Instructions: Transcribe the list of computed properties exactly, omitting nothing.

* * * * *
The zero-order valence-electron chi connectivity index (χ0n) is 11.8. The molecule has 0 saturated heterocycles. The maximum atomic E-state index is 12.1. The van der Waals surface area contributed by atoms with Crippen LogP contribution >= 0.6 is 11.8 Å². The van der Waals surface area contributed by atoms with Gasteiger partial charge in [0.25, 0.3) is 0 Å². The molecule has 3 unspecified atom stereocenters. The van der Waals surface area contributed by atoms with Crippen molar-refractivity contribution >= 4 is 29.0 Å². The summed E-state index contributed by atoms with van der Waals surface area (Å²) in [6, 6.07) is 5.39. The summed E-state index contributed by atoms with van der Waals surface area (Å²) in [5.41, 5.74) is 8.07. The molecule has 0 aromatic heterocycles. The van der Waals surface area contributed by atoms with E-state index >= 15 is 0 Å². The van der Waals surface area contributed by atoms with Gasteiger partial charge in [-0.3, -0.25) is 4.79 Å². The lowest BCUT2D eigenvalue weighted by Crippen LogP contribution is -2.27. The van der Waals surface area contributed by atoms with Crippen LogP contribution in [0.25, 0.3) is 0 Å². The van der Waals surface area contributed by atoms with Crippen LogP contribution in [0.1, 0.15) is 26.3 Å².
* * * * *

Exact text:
The zero-order valence-electron chi connectivity index (χ0n) is 11.8. The molecule has 0 saturated heterocycles. The maximum atomic E-state index is 12.1. The van der Waals surface area contributed by atoms with Crippen LogP contribution >= 0.6 is 11.8 Å². The van der Waals surface area contributed by atoms with Gasteiger partial charge in [0.25, 0.3) is 0 Å². The molecule has 3 unspecified atom stereocenters. The van der Waals surface area contributed by atoms with Crippen molar-refractivity contribution >= 4 is 29.0 Å². The summed E-state index contributed by atoms with van der Waals surface area (Å²) in [6, 6.07) is 5.39. The summed E-state index contributed by atoms with van der Waals surface area (Å²) in [5.41, 5.74) is 8.07. The molecule has 0 aromatic heterocycles. The van der Waals surface area contributed by atoms with E-state index >= 15 is 0 Å². The van der Waals surface area contributed by atoms with Gasteiger partial charge in [-0.3, -0.25) is 4.79 Å². The lowest BCUT2D eigenvalue weighted by Crippen LogP contribution is -2.27. The van der Waals surface area contributed by atoms with Crippen LogP contribution in [0.25, 0.3) is 0 Å². The van der Waals surface area contributed by atoms with Crippen LogP contribution in [0.1, 0.15) is 26.3 Å².